HOA/COA Move in fee or Security Deposit. Opinion Poll

7 Replies

Hi all,

I live in South Florida where Home Owners Associations and Condo Owners Associations are dominant.  I'm trying to get an unbiased opinion on Association Move In Fees (Non-Refundable) vs. Security Deposits (Refundable).

I have a community I have recently purchased in that wants to charge the tenants a $350 Move In/Move Out fee.  It seems that some Property Management companies are going this way to reduce paperwork of sending an itemized deduction list for security deposits.

The problem I have is as a Landlord when I go to court I have to present an itemized list, documentation I followed the statutes and the judge usually reduces the amount to what is fair.  The court just awards an actual cost as you are out $10 the award is $10.

The HOA and COA's aren't regulated with the Move In/Out Fee and don't charge an actual cost amount. The one CAM property manager I spoke with said the fee is for the maintenance staff to put out traffic cones for the moving truck parking, and to offset wear and tear on the asphalt from the truck. I will assume part is to cover the administrative cost of adding/changing tenants names in the access systems.

Then the catch, the CAM property manager said they are using part of the fee for reserves for the parking lot.  

The questions:

I'm trying to get an unbiased opinion on Association Move In Fees (Non-Refundable) vs. Security Deposits (Refundable)?

If I as a landlord charge a Fair security deposit and have to itemize and return the remaining funds to the tenant, Why can a HOA or COA charge an Unregulated fee amount and Not have to itemize actual expenses and return the remaining funds?

Should an HOA or COA be allowed to use a Move In/Out fee to fund reserves?

If the association also charges an Application Fee to the tenant to cover the credit and criminal background check, and administrative expenses does $350 sound excessive for maintenance people putting out traffic cones and any wear and tear the moving truck may cause?

Your opinion matters as I can't determine if my view is biased until the majority of society voices their view.

Unfortunately its not a matter of opinion. Its a state by state law that may be interpreted differently by some HOAs. I dont know the specifics of the Florida law but as an example, in California, the HOA can only charge a fee that is equally offset by a necessary expense. You should research the FL law. Is there really damage being done to the pavement from a moving truck? I doubt it. Where is that money going? I would think the HOA must track the expenses it incurs but again, its a state specific law that Im not familiar with.

That is tricky @Jeff B. but like like @Rob Beland mentions these things are state specific. In Oregon it is illegal to charge fees. That way we have this silly thing called pet rent which really angers tenants.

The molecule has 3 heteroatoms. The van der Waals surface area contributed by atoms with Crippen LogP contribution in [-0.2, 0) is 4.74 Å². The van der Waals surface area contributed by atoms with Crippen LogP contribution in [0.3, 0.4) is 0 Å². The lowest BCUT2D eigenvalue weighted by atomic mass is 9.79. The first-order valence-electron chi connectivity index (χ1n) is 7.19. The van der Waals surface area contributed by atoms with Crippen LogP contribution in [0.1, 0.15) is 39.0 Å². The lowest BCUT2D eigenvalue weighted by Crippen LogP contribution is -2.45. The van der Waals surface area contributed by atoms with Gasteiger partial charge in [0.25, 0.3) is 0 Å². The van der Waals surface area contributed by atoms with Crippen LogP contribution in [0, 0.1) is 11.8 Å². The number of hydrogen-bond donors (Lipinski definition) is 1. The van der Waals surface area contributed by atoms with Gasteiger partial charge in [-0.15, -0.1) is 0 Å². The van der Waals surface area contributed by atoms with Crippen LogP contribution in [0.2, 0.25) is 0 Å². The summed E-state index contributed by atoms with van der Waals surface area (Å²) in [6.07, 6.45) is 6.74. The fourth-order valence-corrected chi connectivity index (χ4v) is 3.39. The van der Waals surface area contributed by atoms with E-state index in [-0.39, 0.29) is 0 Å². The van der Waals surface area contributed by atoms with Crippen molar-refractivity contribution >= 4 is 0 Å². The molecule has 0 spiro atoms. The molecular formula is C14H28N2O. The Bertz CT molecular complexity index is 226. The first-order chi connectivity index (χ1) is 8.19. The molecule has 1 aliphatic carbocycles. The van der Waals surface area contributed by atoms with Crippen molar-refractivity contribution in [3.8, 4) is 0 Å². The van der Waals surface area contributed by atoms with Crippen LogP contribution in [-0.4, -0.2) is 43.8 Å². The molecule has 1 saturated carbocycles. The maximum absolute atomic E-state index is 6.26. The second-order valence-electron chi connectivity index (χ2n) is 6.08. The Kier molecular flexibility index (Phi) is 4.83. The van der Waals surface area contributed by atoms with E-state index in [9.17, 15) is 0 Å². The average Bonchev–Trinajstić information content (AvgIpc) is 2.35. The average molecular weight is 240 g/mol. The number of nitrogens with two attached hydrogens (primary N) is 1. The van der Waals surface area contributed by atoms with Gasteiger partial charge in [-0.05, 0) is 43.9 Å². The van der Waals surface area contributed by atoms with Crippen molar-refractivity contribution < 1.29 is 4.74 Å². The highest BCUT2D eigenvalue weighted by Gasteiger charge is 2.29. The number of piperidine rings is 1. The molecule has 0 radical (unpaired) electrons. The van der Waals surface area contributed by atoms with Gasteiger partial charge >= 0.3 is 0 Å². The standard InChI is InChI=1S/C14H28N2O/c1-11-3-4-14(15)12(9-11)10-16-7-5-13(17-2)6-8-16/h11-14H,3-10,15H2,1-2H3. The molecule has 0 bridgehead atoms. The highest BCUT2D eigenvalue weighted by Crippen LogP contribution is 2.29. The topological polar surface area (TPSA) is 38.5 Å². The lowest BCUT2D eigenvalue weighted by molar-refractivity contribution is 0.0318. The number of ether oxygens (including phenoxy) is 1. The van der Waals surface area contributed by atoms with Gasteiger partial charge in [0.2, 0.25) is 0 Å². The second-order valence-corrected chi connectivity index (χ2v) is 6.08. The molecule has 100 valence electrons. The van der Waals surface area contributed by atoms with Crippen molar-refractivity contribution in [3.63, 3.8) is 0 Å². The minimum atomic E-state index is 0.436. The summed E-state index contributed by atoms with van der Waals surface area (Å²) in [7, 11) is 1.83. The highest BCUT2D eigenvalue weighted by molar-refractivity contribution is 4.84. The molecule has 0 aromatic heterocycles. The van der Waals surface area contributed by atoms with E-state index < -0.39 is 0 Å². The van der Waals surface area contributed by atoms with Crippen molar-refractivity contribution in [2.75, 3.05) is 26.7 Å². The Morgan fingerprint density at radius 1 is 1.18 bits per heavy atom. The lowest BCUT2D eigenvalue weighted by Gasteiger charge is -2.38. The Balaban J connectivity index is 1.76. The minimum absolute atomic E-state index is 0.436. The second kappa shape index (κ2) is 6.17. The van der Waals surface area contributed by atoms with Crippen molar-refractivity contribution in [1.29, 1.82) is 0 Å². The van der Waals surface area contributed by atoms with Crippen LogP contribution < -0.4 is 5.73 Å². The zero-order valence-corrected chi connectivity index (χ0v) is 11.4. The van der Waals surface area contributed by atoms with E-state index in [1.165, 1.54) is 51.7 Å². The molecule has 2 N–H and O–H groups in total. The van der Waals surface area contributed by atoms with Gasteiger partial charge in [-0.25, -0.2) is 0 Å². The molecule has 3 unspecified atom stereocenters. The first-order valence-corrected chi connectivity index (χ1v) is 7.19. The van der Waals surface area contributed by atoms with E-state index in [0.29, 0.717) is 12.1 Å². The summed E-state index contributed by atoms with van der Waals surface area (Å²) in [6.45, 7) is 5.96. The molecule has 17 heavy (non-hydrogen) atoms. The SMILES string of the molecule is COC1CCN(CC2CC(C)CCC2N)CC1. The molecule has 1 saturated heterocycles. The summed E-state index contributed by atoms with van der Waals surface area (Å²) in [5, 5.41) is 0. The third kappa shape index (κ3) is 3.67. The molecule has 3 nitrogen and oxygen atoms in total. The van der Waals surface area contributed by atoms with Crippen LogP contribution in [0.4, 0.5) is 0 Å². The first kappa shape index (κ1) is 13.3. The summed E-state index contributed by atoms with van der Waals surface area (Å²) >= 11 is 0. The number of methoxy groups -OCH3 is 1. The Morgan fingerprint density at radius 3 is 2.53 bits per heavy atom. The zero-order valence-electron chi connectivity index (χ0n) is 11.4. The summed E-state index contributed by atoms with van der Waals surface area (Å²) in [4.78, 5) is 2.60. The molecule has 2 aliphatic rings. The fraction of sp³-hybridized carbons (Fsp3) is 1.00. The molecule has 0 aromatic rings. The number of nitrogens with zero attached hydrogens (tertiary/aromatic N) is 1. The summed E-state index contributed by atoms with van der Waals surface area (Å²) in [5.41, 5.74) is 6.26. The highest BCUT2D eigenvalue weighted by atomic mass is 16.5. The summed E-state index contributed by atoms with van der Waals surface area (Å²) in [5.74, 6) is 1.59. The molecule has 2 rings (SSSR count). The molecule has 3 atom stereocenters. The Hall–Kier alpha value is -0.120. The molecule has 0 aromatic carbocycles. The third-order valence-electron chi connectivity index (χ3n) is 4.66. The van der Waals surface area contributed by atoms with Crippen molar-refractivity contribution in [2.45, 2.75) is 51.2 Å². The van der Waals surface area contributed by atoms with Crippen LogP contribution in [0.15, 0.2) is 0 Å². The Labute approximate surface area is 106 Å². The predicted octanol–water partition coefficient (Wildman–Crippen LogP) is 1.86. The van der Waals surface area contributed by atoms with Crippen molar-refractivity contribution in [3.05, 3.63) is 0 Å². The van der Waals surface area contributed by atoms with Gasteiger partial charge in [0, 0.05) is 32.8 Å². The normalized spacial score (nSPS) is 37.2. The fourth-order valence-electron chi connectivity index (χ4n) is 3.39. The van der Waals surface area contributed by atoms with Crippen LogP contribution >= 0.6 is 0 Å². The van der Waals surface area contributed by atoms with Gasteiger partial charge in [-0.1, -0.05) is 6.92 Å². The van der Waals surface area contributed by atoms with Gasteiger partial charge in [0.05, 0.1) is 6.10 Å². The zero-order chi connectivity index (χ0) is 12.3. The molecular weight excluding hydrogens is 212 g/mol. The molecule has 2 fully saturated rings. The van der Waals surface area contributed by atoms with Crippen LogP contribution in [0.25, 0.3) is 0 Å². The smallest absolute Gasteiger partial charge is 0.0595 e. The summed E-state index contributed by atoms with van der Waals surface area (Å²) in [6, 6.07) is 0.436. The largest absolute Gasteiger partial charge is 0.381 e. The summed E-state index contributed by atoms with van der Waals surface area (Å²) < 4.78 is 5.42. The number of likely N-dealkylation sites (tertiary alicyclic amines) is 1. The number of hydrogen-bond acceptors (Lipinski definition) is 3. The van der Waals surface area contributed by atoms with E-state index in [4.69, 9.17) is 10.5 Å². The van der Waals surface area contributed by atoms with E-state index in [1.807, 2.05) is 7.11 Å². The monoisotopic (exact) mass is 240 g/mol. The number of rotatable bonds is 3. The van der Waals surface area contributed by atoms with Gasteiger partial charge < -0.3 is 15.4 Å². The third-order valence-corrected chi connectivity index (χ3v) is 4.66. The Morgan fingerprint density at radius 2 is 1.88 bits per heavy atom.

For me it isn't worth the brain damage so I'd build it into the rent and not make things complicated.

BTW your laws regarding landlord tenant laws have nothing to do with what HOA's do. There is no comparison. These are different animals.

For Florida there are no statutes or laws regarding the fees or amount of fee for applications or move in/move out.  I am sure if it is egregious then it could be argued in court (but then you have to value your time, and expenses vs. return on investment)

In my internet research I became aware of the limits that California has in place and that Move In/Out fees are regulated in Illinois but I am trying to get a overall consensus from the Real Estate Investor side.

Wowsers. I have properties in 5 HOA communities and NONE of them charge a specific move/in/out fee. They do charge a crazy "application" fee for tenants though.

This is a good question.   Please let us know if you find an answer!

I' ve seen a few of these, and while I don't think it's right, it is what it is.  There's no justification for it, but there does't have to be, it just discouranges rentals. Yes, they can do it as they're not covered by tenant/landlord laws.  But, you could charge  move in/move out fee yourself, if the market would bear it.

I don't know how things work in FL, but in the DC metro area, move-in fees are charged by the vast majority of condo/coop associations. Not so much in HOAs since there is no wear and tear on the common areas. Move-in/out fees are set by the board and can really be as much as they want. Yes, in some cases, they're used or raised to fund other projects, and while this isn't technically right, there are limited ways for a not-for-profit corporation to bring money in and that's one of them. Having said that, I certainly wouldn't advertise if that were the case.

I would doubt they're really legal for the reasons mentioned. Sounds like an interesting potential class action lawsuit. But, then again, you'd be breaking the bank of your own HOA LOL.

Seems like it might be worth having a lawyer approach them about, though. Which could be taken up by the board members to either reduce the fee or possibly deal with the cost of lawsuits. Perhaps you can find out what the process is to change the HOA/COA rules?

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